People: Duchess of Cambridge, Robin Roberts, Natalie Wood, Norbert Leo Butz, Hannah Storm, David France, Hulk Hogan

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The former Kate Middleton is due to give birth to her first baby in July, and her health is improving after a bout of severe morning sickness, palace officials said Monday, The Associated Press reports.

The child of Kate and Prince William will be third in line to the British throne.

The 31-year-old Duchess of Cambridge, as she is formally known, spent several days in the hospital last month being treated for acute morning sickness.

She has since resumed public appearances and looked healthy at the unveiling of an official portrait last week.

The palace said in a statement that "the duchess's condition continues to improve."

It said the two "are delighted to confirm they are expecting a baby in July."

The announcement by the couple's St. James's Palace office lays to rest speculation that the duchess could be having twins.

The palace would not comment on whether the baby is a boy or a girl. The British government is changing centuries-old succession laws to ensure that a royal daughter will have the same claim to the throne as a son.

Bookmaker William Hill released odds on the name of the royal baby, with favorites including George, Victoria and Diana, all at 10-1.

Robin Roberts is healthy and coming back to television soon, People reports.

"It's a matter of weeks, not months," the "Good Morning America" anchor, speaking from her apartment, told viewers live on Monday's show. "I'm coming home."

Looking healthy and resplendent in purple, an emotional Roberts, 52, said she would be coming to work next week for what she described as a "dry run" -- taking measure of where she goes on set, her stress level in the studio and her skin's reaction to the lights, all in preparation for a full return to the air.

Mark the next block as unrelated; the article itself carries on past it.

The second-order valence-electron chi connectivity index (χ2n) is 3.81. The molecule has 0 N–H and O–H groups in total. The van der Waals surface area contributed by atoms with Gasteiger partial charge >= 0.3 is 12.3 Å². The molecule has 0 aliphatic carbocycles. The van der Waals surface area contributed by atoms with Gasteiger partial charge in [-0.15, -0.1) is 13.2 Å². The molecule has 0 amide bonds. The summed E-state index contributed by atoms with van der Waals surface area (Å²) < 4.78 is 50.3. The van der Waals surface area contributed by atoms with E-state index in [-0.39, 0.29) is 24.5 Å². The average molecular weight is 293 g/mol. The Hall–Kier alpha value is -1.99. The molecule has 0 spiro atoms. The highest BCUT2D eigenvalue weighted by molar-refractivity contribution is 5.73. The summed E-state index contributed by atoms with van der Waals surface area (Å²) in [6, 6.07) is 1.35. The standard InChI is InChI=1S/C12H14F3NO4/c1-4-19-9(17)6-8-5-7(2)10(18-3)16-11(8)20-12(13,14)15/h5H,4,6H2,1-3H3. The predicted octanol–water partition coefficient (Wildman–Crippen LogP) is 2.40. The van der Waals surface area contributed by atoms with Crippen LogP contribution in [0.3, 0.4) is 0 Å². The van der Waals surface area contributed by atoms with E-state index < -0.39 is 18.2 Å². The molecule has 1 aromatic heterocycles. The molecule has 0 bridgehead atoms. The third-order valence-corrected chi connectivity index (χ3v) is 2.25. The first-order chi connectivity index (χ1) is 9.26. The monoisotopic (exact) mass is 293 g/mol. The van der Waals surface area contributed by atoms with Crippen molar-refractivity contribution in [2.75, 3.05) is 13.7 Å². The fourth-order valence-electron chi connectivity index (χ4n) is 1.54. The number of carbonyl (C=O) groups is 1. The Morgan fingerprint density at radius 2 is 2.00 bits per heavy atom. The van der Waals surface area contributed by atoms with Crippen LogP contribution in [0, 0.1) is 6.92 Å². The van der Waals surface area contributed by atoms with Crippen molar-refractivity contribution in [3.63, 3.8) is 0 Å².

"My last bone marrow aspiration showed no abnormalities -- praise God," Roberts said to the delight of her "GMA" colleagues. "What all this means is, doctors were waiting for this information so that I can begin the process of returning to the anchor chair."

She won't be hosting the program again immediately, but she is working up to that moment when she will -- likely some time in February.

"I haven't been live on television since August," Roberts said. "My heart is beating so fast right now, but it means that I am alive. I am so grateful to be as inspired as I am. I can't wait 'til I get back."

Roberts' visit to the show came amid much excited speculation from fans that her permanent return was imminent. She underwent a bone marrow transplant on Sept. 20 after being diagnosed with a rare blood disorder, myelodysplastic syndrome. She has recently been recovering at home.

The anchor was fortunate that her sister, Sally-Ann Roberts, was not only willing to be her donor but was a perfect match. "I'm so happy. I'm so grateful," said Robin, who also demonstrated Monday that she hasn't lost her sense of humor.

Sporting her shorn look, Roberts noted that when she does her trial run next week, she'll be doing "hair and makeup." Pause. "Well, makeup," she said good-naturedly. "We'll talk about the hair later."

The mystery surrounding Natalie Wood's death continues to be far from over, E! News reports.

Especially in light of a report released Monday by the Los Angeles County Coroner's office that seems to call into question the original 1981 coroner's report that concluded the late star had died accidentally.

The report states "there were recent bruises to the back of the left thigh. A few day old bruises were on the back of the right thigh and knee but there were fresh bruises and scratches to the right posterior leg."

It also notes, "The location of the bruises, the multiplicity of the bruises, lack of head trauma, or facial bruising support bruising having occurred prior to the entry into the water."